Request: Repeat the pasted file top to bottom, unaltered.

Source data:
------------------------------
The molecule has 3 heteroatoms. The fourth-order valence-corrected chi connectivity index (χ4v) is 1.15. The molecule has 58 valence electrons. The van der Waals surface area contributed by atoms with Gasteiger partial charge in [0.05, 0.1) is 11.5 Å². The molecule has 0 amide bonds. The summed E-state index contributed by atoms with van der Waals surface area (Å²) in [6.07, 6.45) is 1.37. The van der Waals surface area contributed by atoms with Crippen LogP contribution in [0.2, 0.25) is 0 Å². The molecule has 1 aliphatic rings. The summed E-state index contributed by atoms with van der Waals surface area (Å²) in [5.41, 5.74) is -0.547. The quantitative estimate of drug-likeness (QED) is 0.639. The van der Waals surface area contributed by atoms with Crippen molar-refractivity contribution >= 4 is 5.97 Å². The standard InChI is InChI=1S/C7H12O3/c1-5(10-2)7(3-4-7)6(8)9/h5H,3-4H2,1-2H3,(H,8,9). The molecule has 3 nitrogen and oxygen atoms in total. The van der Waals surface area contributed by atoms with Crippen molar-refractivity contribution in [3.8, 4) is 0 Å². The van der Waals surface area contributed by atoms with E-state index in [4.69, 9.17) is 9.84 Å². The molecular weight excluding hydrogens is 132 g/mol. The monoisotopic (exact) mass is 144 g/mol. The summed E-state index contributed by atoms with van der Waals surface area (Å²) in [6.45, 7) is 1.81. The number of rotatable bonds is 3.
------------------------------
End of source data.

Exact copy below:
The molecule has 3 heteroatoms. The fourth-order valence-corrected chi connectivity index (χ4v) is 1.15. The molecule has 58 valence electrons. The van der Waals surface area contributed by atoms with Gasteiger partial charge in [0.05, 0.1) is 11.5 Å². The molecule has 0 amide bonds. The summed E-state index contributed by atoms with van der Waals surface area (Å²) in [6.07, 6.45) is 1.37. The van der Waals surface area contributed by atoms with Crippen LogP contribution in [0.2, 0.25) is 0 Å². The molecule has 1 aliphatic rings. The summed E-state index contributed by atoms with van der Waals surface area (Å²) in [5.41, 5.74) is -0.547. The quantitative estimate of drug-likeness (QED) is 0.639. The van der Waals surface area contributed by atoms with Crippen molar-refractivity contribution >= 4 is 5.97 Å². The standard InChI is InChI=1S/C7H12O3/c1-5(10-2)7(3-4-7)6(8)9/h5H,3-4H2,1-2H3,(H,8,9). The molecule has 3 nitrogen and oxygen atoms in total. The van der Waals surface area contributed by atoms with Crippen molar-refractivity contribution in [3.8, 4) is 0 Å². The van der Waals surface area contributed by atoms with E-state index in [4.69, 9.17) is 9.84 Å². The molecular weight excluding hydrogens is 132 g/mol. The monoisotopic (exact) mass is 144 g/mol. The summed E-state index contributed by atoms with van der Waals surface area (Å²) in [6.45, 7) is 1.81. The number of rotatable bonds is 3.